People like to say that seeing is believing, but the fact is that sometimes simply “seeing” isn’t enough. Whenever you’re making important decisions, like during a Lean Six Sigma project, it’s important to take a close look at the data. Because if you don’t, sometimes seeing is deceiving!

Consider college basketball. Since 1990, the team ranked #1 in the AP preseason poll  has won the national championship twice as often as the team ranked #1 in the final regular season poll. So after "seeing" every college basketball game, the voters opinion of the best team in the country gets worse!

Part of the problem is that when the voters see team A beat team B, they automatically think that means team A is better. But sometimes that just isn't true.

This made me wonder if the same thing applies to other sports, like football. Each year in the NFL, there are 48 games that are rematches. I collected the outcome of each game in 2010, then used Minitab Statistical Software to tally the number of times the winner of the first game also won the second game.

In 2010, the team that won the first game lost the second 54.17% of the time. That means if team A beat team B, they were more likely to lose the rematch! That's not much evidence for thinking the better team always wins. But we do have a small sample size, so let's go back and look at the data for the last 5 NFL seasons.

So over the last 5 NFL seasons, the team that wins the first game also wins the rematch about 56% of the time. That's still pretty low. But maybe it's because the team that won the first game played at home. Then they would be more likely to lose the second game because it's away. I'll use Minitab's Table of Descriptive Statistics to see if this is true.

When the away team won the first game, they also won rematch 55.9% of the time. When the home team won the first game, they won the rematch 56.6% of the time. Those numbers are almost exactly the same! It doesn't matter if a team wins the first game at home or on the road. They're just as likely to win the next game either way! Now let's see what happens when the first game is close.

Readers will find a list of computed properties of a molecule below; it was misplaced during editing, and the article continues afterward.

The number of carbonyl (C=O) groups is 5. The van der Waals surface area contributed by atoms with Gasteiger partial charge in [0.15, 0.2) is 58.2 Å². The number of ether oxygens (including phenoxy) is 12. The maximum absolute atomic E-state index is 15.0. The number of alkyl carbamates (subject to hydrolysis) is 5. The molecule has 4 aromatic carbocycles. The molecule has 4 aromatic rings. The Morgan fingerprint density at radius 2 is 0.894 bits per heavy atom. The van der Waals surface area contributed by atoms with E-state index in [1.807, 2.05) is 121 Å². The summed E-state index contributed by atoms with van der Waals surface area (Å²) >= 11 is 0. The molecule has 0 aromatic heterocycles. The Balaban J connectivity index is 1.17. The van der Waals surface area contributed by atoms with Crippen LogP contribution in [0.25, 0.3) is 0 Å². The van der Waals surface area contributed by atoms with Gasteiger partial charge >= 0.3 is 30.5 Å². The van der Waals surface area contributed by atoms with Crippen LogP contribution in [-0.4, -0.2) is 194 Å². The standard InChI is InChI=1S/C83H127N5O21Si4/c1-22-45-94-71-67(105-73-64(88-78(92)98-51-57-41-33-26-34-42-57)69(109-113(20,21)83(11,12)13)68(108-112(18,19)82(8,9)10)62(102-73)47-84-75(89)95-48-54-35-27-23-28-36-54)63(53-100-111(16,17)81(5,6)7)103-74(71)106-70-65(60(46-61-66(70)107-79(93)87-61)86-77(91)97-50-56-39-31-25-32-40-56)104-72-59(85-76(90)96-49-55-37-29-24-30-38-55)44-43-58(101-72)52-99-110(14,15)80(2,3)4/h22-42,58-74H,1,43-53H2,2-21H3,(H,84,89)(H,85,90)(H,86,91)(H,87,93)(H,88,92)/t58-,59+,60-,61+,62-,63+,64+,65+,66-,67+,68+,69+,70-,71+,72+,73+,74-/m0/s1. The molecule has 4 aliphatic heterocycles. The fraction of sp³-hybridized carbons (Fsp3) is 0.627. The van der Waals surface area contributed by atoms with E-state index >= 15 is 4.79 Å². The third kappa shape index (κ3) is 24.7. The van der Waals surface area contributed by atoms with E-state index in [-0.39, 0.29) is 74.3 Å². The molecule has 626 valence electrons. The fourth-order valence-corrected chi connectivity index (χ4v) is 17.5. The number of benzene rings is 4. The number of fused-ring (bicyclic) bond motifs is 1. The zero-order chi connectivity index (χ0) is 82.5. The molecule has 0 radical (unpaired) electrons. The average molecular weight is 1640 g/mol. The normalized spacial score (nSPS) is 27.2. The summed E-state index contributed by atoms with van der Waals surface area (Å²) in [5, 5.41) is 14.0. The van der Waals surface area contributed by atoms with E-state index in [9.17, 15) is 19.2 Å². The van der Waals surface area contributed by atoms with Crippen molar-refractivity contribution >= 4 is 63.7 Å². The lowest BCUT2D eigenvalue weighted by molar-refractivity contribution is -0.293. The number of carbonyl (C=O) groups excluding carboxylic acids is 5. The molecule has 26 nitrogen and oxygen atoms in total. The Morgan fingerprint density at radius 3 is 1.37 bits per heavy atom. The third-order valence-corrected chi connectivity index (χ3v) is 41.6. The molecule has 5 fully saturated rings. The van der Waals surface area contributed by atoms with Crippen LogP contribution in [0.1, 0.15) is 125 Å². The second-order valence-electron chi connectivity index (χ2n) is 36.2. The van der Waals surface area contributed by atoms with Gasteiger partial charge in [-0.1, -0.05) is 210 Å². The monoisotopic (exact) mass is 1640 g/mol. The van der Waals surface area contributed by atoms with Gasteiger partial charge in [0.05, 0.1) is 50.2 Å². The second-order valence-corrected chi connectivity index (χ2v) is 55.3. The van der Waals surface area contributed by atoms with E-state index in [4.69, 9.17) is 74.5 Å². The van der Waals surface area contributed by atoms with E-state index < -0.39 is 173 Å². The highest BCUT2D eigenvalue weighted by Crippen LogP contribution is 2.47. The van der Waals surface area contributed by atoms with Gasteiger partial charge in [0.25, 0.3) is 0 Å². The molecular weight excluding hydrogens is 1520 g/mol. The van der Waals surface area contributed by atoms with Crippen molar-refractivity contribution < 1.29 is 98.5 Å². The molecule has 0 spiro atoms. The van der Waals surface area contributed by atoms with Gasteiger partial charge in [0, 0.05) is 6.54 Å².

When the first game was decided by a touchdown or less, the winner won the rematch 53% of the time. Otherwise they won the rematch almost 60% of the time. I ran a 2 Proportions test on the data, and got a p-value of 0.36. That means the difference between the proportions isn't statistically significant. I ran the numbers for when the score of the first game was decided by 3 points or less and got the same results. So the margin of victory of the first game doesn't significantly change your chance of winning the rematch.

This just shows the randomness in football. If you are really trying figure out if team A is better than team B, you need to look at more than just the head to head match-up. Seeing one team beat another simply isn't enough.

And think of college football for a minute. In 2010, the Auburn Tigers (BCS Champions) won 7 games by one possession or less. If we were able to play that same season over again with the exact same players, odds are low that they would win all 7 of those rematches.

So am I suggesting that the voters should have voted somebody else #1 instead of Auburn? Of course not. Auburn won all of their games, and deserved their championship (although TCU fans might disagree). But it makes you think. With all the randomness, if only 2 teams are chosen to compete for the championship how confident can you be that they are actually the two best teams? Is the BCS Champion always the best team, or sometimes are they just the luckiest?